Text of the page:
If you want to know with certainty what you are feeding your dalmatian, you may want to consider giving it a raw food diet. You’ll be able to monitor its diet better, but it will also give your best friend a shinier coat and bolster its immune system. Just remember that it takes a week to help get its digestive system acclimated.
Living in Arizona
If dalmatians can handle a blazing fire, does that mean they can survive an Arizona summer? Thanks to their short coats, this breed can deal with the oppressing triple-digit weather that our state dishes out year after year. Just remember that when you take this breed (or any other dog) out for a walk, you’ll need to put on sunscreen on their nose and mouth and keep their paws on the grass or dress them in protective footwear to avoid harming their feet.
If your dalmatian has a compromised immune system, you’ll need to be especially vigilant for symptoms of Valley Fever (coccidioidomycosis). They can include dry cough, a fever, and a lack of appetite. Soil dwelling spores can cause the disease, so put a mask on your dog to protect them.
The lifecycle of a dalmatian
Dalmatians can live to be 13 years old but can live past 16 years of age. As we mentioned at the top of the article, they won’t develop their trademark spots for a few weeks into their life, but they’ll still vie for your attention with their cuteness and sense of humor. They are also very social in the early weeks of their development and will need plenty of exercise. These pups are energetic, and you’ll want to stick to positive rewards-based training methods.
Their energy increases through their adolescence until they’re about 10-years-old. As this breed continues to get older, you’ll need to reinforce the lessons they learned during training as they’ll begin to forget them or give them occupied with fun games around the house. They’ll start to develop health problems once they get past a decade into their life, including vision, hearing, and joint problems.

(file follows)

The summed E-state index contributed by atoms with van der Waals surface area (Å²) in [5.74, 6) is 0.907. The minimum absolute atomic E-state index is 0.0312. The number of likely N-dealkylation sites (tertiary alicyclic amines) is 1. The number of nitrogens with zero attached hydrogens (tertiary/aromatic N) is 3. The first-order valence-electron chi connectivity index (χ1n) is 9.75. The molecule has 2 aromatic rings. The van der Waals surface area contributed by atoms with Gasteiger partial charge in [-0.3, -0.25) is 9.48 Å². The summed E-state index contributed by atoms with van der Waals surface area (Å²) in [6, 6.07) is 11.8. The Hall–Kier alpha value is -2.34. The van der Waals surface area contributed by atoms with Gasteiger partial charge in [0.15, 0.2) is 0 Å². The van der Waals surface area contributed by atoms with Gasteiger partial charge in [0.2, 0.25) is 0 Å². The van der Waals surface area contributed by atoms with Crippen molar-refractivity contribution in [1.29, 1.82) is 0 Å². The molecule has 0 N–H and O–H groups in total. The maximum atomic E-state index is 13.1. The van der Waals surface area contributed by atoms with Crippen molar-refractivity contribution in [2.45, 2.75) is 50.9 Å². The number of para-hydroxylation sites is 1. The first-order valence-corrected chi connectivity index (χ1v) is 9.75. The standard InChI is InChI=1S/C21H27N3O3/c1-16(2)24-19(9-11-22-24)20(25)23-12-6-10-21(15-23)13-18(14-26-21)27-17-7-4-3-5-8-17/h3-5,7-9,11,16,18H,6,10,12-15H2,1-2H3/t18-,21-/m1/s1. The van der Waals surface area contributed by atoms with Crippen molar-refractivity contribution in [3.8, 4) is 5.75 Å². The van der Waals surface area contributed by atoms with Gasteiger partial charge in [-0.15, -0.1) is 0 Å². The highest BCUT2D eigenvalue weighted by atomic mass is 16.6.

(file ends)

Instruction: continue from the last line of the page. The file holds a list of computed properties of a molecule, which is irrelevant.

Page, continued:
Dalmatians are one of the best dog breeds for families. And though they’re eager to please their owners, training the breed can be difficult. And if you don’t teach them good habits as soon as possible, it will be difficult as they get older.
And training can be difficult to tackle on your own. To ensure that you and your dalmatian form a long-lasting bond, the experienced staff at Desert Sky K9 can work with you and your family’s new pet to help your relationship blossom. Our licensed and certified trainer Mark Govoni has over 27 years of experience and can assist you with your training needs. And we are so confident in our results for our clients we provide lifetime handling lessons at no charge for all of our clients.
Please feel free to call us at 602-510-5877 or schedule a complimentary consultation so we can learn more about your needs.